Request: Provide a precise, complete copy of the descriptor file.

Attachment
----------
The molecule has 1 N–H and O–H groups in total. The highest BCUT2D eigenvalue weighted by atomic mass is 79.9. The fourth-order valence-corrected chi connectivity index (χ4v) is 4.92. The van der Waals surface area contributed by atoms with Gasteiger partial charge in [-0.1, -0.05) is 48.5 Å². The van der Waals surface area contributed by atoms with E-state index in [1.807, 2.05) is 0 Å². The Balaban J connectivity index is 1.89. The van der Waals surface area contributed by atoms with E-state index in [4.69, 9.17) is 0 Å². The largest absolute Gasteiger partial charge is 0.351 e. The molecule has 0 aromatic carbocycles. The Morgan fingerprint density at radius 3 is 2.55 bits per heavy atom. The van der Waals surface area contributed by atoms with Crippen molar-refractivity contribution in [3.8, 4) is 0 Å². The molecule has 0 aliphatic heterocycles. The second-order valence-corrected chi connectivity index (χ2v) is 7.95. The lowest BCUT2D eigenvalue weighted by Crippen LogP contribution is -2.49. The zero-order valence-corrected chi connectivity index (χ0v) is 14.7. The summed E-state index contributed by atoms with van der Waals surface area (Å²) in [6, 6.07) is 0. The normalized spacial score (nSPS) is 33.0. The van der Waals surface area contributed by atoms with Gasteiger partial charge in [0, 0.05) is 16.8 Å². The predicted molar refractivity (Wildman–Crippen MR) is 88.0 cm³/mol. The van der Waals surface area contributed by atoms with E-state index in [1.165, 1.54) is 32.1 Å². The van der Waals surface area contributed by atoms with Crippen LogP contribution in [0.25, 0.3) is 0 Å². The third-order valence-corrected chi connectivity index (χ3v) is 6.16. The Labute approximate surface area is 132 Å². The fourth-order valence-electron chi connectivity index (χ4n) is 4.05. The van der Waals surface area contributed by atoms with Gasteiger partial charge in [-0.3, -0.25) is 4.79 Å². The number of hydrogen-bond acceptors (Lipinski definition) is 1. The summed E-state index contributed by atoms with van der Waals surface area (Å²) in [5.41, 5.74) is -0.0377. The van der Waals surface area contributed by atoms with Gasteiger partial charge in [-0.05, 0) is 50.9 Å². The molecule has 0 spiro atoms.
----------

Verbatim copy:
The molecule has 1 N–H and O–H groups in total. The highest BCUT2D eigenvalue weighted by atomic mass is 79.9. The fourth-order valence-corrected chi connectivity index (χ4v) is 4.92. The van der Waals surface area contributed by atoms with Gasteiger partial charge in [-0.1, -0.05) is 48.5 Å². The van der Waals surface area contributed by atoms with E-state index in [1.807, 2.05) is 0 Å². The Balaban J connectivity index is 1.89. The van der Waals surface area contributed by atoms with E-state index in [4.69, 9.17) is 0 Å². The largest absolute Gasteiger partial charge is 0.351 e. The molecule has 0 aromatic carbocycles. The Morgan fingerprint density at radius 3 is 2.55 bits per heavy atom. The van der Waals surface area contributed by atoms with Crippen molar-refractivity contribution in [3.8, 4) is 0 Å². The molecule has 0 aliphatic heterocycles. The second-order valence-corrected chi connectivity index (χ2v) is 7.95. The lowest BCUT2D eigenvalue weighted by Crippen LogP contribution is -2.49. The zero-order valence-corrected chi connectivity index (χ0v) is 14.7. The summed E-state index contributed by atoms with van der Waals surface area (Å²) in [6, 6.07) is 0. The normalized spacial score (nSPS) is 33.0. The van der Waals surface area contributed by atoms with Gasteiger partial charge in [0, 0.05) is 16.8 Å². The predicted molar refractivity (Wildman–Crippen MR) is 88.0 cm³/mol. The van der Waals surface area contributed by atoms with E-state index in [1.165, 1.54) is 32.1 Å². The van der Waals surface area contributed by atoms with Crippen LogP contribution in [0.25, 0.3) is 0 Å². The third-order valence-corrected chi connectivity index (χ3v) is 6.16. The Labute approximate surface area is 132 Å². The fourth-order valence-electron chi connectivity index (χ4n) is 4.05. The van der Waals surface area contributed by atoms with Gasteiger partial charge in [-0.3, -0.25) is 4.79 Å². The number of hydrogen-bond acceptors (Lipinski definition) is 1. The summed E-state index contributed by atoms with van der Waals surface area (Å²) in [5.41, 5.74) is -0.0377. The van der Waals surface area contributed by atoms with Gasteiger partial charge in [-0.05, 0) is 50.9 Å². The molecule has 0 spiro atoms.